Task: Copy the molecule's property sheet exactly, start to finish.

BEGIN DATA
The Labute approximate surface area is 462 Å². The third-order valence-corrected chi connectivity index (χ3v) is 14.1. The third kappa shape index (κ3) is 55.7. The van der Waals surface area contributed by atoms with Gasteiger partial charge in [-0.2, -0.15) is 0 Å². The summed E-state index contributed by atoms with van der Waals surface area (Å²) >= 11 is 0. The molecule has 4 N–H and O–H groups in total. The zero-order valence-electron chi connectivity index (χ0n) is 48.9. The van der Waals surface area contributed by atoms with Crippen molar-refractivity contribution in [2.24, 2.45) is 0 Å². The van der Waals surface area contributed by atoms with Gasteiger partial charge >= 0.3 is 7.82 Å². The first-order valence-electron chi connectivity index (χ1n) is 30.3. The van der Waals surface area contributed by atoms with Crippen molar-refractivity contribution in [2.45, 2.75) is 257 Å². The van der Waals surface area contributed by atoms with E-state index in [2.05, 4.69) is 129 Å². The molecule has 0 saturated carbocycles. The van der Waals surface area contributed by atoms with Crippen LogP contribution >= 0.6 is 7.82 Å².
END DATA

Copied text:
The Labute approximate surface area is 462 Å². The third-order valence-corrected chi connectivity index (χ3v) is 14.1. The third kappa shape index (κ3) is 55.7. The van der Waals surface area contributed by atoms with Gasteiger partial charge in [-0.2, -0.15) is 0 Å². The summed E-state index contributed by atoms with van der Waals surface area (Å²) >= 11 is 0. The molecule has 4 N–H and O–H groups in total. The zero-order valence-electron chi connectivity index (χ0n) is 48.9. The van der Waals surface area contributed by atoms with Crippen molar-refractivity contribution in [2.24, 2.45) is 0 Å². The van der Waals surface area contributed by atoms with Gasteiger partial charge >= 0.3 is 7.82 Å². The first-order valence-electron chi connectivity index (χ1n) is 30.3. The van der Waals surface area contributed by atoms with Crippen molar-refractivity contribution in [2.45, 2.75) is 257 Å². The van der Waals surface area contributed by atoms with E-state index in [2.05, 4.69) is 129 Å². The molecule has 0 saturated carbocycles. The van der Waals surface area contributed by atoms with Crippen LogP contribution >= 0.6 is 7.82 Å².